FOR IMMEDIATE RELEASE
Aug. 5, 2010
Contact: Steve Casey, 906-346-8535 or Debbie Munson Badini, 906-226-1352
DNRE Releases Newsletter Detailing Selenium Reduction Efforts and Monitoring in Upper Peninsula
The Department of Natural Resources and Environment has released a joint newsletter with Cliffs Natural Resources, detailing several efforts to monitor and reduce selenium discharge into waters near the Empire and Tilden open-pit iron mines in the Upper Peninsula, DNRE officials announced today.
The DNRE and Cliffs Natural Resources began to partner on the selenium issue after monitoring by Cliffs Natural Resources revealed elevated selenium levels in water discharges from the Empire and Tilden mines, which are partially owned and managed by Cliffs Natural Resources. While selenium exists naturally in the environment and in small amounts is essential to life, in excess it can become toxic to humans, fish and birds.
Key information detailed in the newsletter, which is the second in a series of updates planned by the DNRE and Cliffs Natural Resources, includes the following:
• Efforts by Cliffs Natural Resources to reduce the amount of the selenium that enters the waters surrounding the Empire and Tilden mines. The company is investigating how to best reduce selenium discharges, with a project already under way that is expected to reduce selenium discharges by more than 10 percent.
• A recently updated fish consumption advisory for Goose Lake in Richmond Township, issued by the Michigan Department of Community Health. The MDCH has advised the public to eat no more than 12 meals per year, or on average, one meal per month, of northern pike and/or white sucker from Goose Lake, due to elevated levels of selenium found in fish fillets collected from the lake.
• New data from the DNRE that indicate elevated selenium levels found in fish from water bodies near the Empire and Tilden mines. The levels exceed the Environmental Protection Agency’s proposed limits on selenium and may indicate a potential adverse impact on aquatic life.
• An ecological study by Cliffs Natural Resources evaluating the hatching success of birds that nest in the area surrounding the Empire and Tilden mines. The nests of waterfowl, including wood ducks and mergansers, will be monitored, as well as smaller passerine bird species, including tree swallows, bluebirds, wrens and chickadees. Selenium can have an adverse affect on hatching success; the study will assess whether or not selenium concentrations near the mines are having that affect.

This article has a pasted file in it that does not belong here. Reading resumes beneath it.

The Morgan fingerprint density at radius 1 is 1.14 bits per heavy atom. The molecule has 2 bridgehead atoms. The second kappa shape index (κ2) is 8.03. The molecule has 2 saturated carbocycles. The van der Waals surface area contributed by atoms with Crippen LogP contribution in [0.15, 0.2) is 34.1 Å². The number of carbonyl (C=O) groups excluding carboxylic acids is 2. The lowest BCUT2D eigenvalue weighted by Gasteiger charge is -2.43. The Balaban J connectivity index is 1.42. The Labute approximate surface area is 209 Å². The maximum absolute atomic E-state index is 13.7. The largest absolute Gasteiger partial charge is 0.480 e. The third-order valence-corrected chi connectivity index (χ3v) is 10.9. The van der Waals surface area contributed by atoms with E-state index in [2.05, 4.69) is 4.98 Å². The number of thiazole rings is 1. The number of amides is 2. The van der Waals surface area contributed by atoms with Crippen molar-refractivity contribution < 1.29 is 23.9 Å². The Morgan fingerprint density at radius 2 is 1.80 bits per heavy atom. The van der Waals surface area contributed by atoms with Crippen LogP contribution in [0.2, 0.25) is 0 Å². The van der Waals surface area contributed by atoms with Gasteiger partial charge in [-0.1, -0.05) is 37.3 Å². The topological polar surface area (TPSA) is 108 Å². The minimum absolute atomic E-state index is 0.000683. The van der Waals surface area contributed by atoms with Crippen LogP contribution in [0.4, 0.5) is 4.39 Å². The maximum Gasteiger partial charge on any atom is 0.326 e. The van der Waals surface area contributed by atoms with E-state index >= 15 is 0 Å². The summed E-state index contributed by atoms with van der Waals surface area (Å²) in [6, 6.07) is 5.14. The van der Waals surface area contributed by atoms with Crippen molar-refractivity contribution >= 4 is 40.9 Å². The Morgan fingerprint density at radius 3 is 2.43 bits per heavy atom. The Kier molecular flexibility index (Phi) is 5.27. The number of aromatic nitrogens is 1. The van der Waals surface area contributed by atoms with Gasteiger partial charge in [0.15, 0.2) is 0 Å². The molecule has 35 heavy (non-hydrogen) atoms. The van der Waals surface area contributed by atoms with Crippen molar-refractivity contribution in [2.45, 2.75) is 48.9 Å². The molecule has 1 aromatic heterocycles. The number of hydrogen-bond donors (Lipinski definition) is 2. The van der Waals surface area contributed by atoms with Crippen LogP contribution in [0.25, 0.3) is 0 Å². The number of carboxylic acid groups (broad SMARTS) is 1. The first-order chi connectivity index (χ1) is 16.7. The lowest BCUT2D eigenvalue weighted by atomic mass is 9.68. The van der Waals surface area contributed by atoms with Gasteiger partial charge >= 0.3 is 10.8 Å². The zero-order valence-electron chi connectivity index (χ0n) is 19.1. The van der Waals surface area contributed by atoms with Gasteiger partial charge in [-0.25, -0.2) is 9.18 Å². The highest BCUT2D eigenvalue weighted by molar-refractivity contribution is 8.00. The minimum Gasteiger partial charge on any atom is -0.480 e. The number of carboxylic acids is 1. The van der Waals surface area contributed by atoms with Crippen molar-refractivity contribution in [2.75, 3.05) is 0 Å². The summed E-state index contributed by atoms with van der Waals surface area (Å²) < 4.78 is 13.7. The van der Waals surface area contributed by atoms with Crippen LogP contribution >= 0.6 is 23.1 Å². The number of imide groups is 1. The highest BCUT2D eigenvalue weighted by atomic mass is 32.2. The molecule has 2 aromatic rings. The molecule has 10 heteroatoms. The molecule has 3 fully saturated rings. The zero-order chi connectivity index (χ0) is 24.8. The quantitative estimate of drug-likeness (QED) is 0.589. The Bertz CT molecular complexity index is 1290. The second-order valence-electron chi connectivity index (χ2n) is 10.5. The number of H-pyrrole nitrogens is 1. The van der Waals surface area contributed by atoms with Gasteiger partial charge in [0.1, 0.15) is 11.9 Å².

• A proposal by the DNRE, unrelated to the selenium issue, to reduce the Total Maximum Daily Load of phosphorus loading into Goose Lake to improve water quality. A history of algae blooms, fish kills, low dissolved oxygen levels and odor problems has indicated that Goose Lake is not meeting water quality standards. Goose Lake’s phosphorus problems originated with the discharge of raw sewage into the lake by the city of Negaunee, a practice that was discontinued more than 50 years ago.
“We are pleased to once again be partnering with Cliffs Natural Resources to provide this information to the public,” said DNRE Water Resource Division regional manager Steve Casey. “The selenium issue is of importance to human and environmental health, and we hope the public will take a moment to review the newsletter online to learn more about what the DNRE and Cliffs Natural Resources are doing to monitor and resolve this issue.”
The newsletter can be viewed online at http://www.michigan.gov/dnrewater. For more information, contact Steve Casey at 906-346-8535.
The Department of Natural Resources and Environment is committed to the conservation, protection, management, and accessible use and enjoyment of the state’s environment, natural resources and related economic interests for current and future generations. Learn more at www.michigan.gov/dnre.
Department of Natural Resources & Environment
Water Resources Division & Office of Geological Survey
420 5th Street
Gwinn, MI 49841
Ph: (906) 346-8520
Fax: (906) 346-4480